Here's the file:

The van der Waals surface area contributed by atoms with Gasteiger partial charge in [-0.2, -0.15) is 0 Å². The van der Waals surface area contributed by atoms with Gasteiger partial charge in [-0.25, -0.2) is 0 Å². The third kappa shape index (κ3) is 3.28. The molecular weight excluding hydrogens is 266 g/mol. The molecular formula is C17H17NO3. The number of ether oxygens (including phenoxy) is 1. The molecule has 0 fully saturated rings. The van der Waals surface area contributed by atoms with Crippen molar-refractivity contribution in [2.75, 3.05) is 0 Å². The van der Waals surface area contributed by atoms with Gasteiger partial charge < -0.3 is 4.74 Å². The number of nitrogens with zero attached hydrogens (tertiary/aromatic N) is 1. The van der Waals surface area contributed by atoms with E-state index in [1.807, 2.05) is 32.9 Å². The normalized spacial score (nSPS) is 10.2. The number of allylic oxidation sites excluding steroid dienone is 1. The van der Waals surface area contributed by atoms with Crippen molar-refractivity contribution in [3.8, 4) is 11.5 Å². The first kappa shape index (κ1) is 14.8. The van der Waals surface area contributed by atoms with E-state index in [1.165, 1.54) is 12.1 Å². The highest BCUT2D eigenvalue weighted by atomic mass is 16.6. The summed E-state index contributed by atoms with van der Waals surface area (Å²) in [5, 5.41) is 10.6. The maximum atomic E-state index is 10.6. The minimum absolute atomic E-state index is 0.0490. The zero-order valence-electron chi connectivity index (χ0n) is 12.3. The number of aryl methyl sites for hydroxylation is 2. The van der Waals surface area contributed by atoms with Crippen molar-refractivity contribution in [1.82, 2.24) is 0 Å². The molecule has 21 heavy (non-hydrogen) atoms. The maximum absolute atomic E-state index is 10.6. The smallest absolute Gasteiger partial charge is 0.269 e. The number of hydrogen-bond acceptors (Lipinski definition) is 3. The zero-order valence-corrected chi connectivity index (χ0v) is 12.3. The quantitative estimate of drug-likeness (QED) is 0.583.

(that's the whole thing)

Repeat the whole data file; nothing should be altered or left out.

The van der Waals surface area contributed by atoms with Gasteiger partial charge in [-0.2, -0.15) is 0 Å². The van der Waals surface area contributed by atoms with Gasteiger partial charge in [-0.25, -0.2) is 0 Å². The third kappa shape index (κ3) is 3.28. The molecular weight excluding hydrogens is 266 g/mol. The molecular formula is C17H17NO3. The number of ether oxygens (including phenoxy) is 1. The molecule has 0 fully saturated rings. The van der Waals surface area contributed by atoms with Crippen molar-refractivity contribution in [2.75, 3.05) is 0 Å². The van der Waals surface area contributed by atoms with Gasteiger partial charge < -0.3 is 4.74 Å². The number of nitrogens with zero attached hydrogens (tertiary/aromatic N) is 1. The van der Waals surface area contributed by atoms with E-state index in [1.807, 2.05) is 32.9 Å². The normalized spacial score (nSPS) is 10.2. The number of allylic oxidation sites excluding steroid dienone is 1. The van der Waals surface area contributed by atoms with Crippen molar-refractivity contribution in [3.8, 4) is 11.5 Å². The first kappa shape index (κ1) is 14.8. The van der Waals surface area contributed by atoms with E-state index in [1.165, 1.54) is 12.1 Å². The highest BCUT2D eigenvalue weighted by atomic mass is 16.6. The summed E-state index contributed by atoms with van der Waals surface area (Å²) in [5, 5.41) is 10.6. The maximum atomic E-state index is 10.6. The minimum absolute atomic E-state index is 0.0490. The zero-order valence-electron chi connectivity index (χ0n) is 12.3. The number of aryl methyl sites for hydroxylation is 2. The van der Waals surface area contributed by atoms with Crippen molar-refractivity contribution in [1.82, 2.24) is 0 Å². The molecule has 21 heavy (non-hydrogen) atoms. The maximum absolute atomic E-state index is 10.6. The smallest absolute Gasteiger partial charge is 0.269 e. The number of hydrogen-bond acceptors (Lipinski definition) is 3. The zero-order valence-corrected chi connectivity index (χ0v) is 12.3. The quantitative estimate of drug-likeness (QED) is 0.583.